- Road to Qatar 2022 confirmed in Europe
- High-profile coaches react to draw
- Ten groups drawn two years ahead of tournament
In two years’ time, the FIFA World Cup Qatar 2022™ will be in full swing. The Round of 16 will just have been played, with everyone looking forward to the quarter-finals. Before we get down to those last eight teams however, we need to establish which 32 will make it through to Qatar in the first place. In Europe, 13 spots are up for grabs via the qualifiers, which will be held between March 2021 and March 2022.
The draw for the UEFA preliminary competition took place in Zurich on Monday, with Daniele De Rossi and Rafael van der Vaart on hand to oversee proceedings.
Here is how the 55 participating countries were grouped in the draw.
The draw took place behind closed doors due to the COVID-19 pandemic, but a number of coaches and players took to social media, national association websites and virtual press conferences to share their thoughts. Here are some of the highlights courtesy of FIFA.com.
“France are the favourites but we’ll need to do the business out on the pitch. We’re the top seeds so obviously we’re supposed to be the best team. Time will tell whether that is a help or a hindrance. The risk is thinking that you’re better than the rest of the group. We’ll be seen as the favourites, but even if we’re the strongest on paper, we’re going to have to go out and get the results. We’re going to need to be determined and focused if we’re going to get through.”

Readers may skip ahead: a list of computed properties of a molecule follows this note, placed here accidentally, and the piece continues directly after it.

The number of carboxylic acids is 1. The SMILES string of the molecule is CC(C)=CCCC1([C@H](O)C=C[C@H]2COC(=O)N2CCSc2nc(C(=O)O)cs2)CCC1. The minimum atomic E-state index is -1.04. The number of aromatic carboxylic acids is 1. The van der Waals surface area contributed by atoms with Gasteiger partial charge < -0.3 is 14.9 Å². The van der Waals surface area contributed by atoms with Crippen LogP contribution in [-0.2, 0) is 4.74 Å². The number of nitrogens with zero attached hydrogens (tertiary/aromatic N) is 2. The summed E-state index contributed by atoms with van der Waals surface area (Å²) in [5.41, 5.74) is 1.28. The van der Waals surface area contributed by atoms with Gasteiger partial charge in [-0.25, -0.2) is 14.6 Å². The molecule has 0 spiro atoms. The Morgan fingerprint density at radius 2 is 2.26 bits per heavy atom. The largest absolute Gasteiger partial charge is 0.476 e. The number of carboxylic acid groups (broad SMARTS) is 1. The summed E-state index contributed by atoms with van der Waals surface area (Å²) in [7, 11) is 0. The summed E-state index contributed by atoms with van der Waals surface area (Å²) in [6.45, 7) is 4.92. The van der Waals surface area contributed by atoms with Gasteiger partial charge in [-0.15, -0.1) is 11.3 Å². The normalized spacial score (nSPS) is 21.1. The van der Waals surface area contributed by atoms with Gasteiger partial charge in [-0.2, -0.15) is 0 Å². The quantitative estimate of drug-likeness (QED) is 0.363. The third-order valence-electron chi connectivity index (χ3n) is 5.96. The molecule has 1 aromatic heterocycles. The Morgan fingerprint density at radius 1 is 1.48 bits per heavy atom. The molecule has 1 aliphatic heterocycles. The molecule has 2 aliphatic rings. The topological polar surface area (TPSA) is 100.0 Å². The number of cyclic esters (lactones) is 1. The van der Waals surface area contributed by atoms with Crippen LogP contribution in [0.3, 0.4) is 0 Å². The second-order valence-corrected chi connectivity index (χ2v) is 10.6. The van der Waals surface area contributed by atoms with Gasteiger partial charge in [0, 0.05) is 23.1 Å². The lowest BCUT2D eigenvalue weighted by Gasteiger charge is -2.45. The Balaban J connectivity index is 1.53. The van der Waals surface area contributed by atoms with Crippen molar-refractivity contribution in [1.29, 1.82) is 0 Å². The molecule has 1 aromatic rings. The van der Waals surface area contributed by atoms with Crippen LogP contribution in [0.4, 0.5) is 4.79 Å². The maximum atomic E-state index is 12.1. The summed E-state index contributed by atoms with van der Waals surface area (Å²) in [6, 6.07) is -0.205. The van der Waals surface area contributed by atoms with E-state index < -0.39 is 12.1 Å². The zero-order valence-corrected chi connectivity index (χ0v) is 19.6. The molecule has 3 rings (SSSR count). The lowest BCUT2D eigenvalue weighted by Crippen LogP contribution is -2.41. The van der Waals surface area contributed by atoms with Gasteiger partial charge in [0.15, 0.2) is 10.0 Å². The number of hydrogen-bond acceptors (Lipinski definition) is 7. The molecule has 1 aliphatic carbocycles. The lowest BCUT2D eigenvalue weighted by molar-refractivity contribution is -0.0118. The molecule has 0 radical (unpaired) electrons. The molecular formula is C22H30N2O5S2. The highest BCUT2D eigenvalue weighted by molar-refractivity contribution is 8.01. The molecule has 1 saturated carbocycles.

Didier Deschamps, France coach (Group D)
“Here’s the proof once again that I tend to be unlucky when it comes to draws, although it’s true that we could have ended up in an even tougher group. England made the semi-finals of the last World Cup and are currently fourth in the FIFA Ranking, while Poland are 19th and have got Lewandowski, who has been the top scorer in most of the World Cup qualifying rounds that I’ve been a part of. And I think that Albania are one of the strongest teams from Pot 4.”
Marco Rossi, Hungary coach (Group I)
“I think that it’ll be between us and Switzerland, who could easily have been one of the teams in the first pot and are one of the best teams in Pot 2. The advantage is that they’re a nearby country so it’ll be a short trip. On paper, Northern Ireland would appear to be an easier opponent than Switzerland but every match is a tough one. Even Bulgaria have never given us an easy ride. You can’t afford to underestimate anyone because all it takes is a draw to make life complicated for us.”